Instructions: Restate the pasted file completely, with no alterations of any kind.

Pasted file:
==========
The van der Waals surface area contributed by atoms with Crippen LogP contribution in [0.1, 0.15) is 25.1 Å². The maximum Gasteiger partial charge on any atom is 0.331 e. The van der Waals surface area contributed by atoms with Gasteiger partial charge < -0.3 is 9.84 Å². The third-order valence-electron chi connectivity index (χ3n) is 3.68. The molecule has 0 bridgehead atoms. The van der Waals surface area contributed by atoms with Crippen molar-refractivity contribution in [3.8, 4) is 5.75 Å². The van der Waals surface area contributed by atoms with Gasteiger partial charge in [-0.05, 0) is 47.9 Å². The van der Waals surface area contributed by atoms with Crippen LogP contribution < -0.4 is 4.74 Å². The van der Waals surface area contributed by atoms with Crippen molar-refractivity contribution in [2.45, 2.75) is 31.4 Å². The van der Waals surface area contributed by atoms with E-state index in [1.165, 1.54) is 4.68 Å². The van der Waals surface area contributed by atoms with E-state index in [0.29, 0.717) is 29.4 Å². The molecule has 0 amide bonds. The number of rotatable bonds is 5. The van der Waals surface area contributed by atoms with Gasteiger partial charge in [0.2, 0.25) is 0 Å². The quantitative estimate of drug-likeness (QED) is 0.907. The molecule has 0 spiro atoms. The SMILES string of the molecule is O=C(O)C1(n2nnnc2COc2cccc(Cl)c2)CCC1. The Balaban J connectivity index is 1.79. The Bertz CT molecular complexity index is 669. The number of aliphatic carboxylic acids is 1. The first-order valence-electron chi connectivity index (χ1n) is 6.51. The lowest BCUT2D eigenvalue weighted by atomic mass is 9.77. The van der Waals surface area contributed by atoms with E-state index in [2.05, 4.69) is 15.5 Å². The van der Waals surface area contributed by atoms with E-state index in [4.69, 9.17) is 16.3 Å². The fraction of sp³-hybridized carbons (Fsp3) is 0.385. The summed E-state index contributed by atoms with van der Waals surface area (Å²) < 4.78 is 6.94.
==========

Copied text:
The van der Waals surface area contributed by atoms with Crippen LogP contribution in [0.1, 0.15) is 25.1 Å². The maximum Gasteiger partial charge on any atom is 0.331 e. The van der Waals surface area contributed by atoms with Gasteiger partial charge < -0.3 is 9.84 Å². The third-order valence-electron chi connectivity index (χ3n) is 3.68. The molecule has 0 bridgehead atoms. The van der Waals surface area contributed by atoms with Crippen molar-refractivity contribution in [3.8, 4) is 5.75 Å². The van der Waals surface area contributed by atoms with Gasteiger partial charge in [-0.05, 0) is 47.9 Å². The van der Waals surface area contributed by atoms with Crippen LogP contribution < -0.4 is 4.74 Å². The van der Waals surface area contributed by atoms with Crippen molar-refractivity contribution in [2.45, 2.75) is 31.4 Å². The van der Waals surface area contributed by atoms with E-state index in [1.165, 1.54) is 4.68 Å². The van der Waals surface area contributed by atoms with E-state index in [0.29, 0.717) is 29.4 Å². The molecule has 0 amide bonds. The number of rotatable bonds is 5. The van der Waals surface area contributed by atoms with Gasteiger partial charge in [0.2, 0.25) is 0 Å². The quantitative estimate of drug-likeness (QED) is 0.907. The molecule has 0 spiro atoms. The SMILES string of the molecule is O=C(O)C1(n2nnnc2COc2cccc(Cl)c2)CCC1. The Balaban J connectivity index is 1.79. The Bertz CT molecular complexity index is 669. The number of aliphatic carboxylic acids is 1. The first-order valence-electron chi connectivity index (χ1n) is 6.51. The lowest BCUT2D eigenvalue weighted by atomic mass is 9.77. The van der Waals surface area contributed by atoms with E-state index in [2.05, 4.69) is 15.5 Å². The van der Waals surface area contributed by atoms with E-state index in [4.69, 9.17) is 16.3 Å². The fraction of sp³-hybridized carbons (Fsp3) is 0.385. The summed E-state index contributed by atoms with van der Waals surface area (Å²) < 4.78 is 6.94.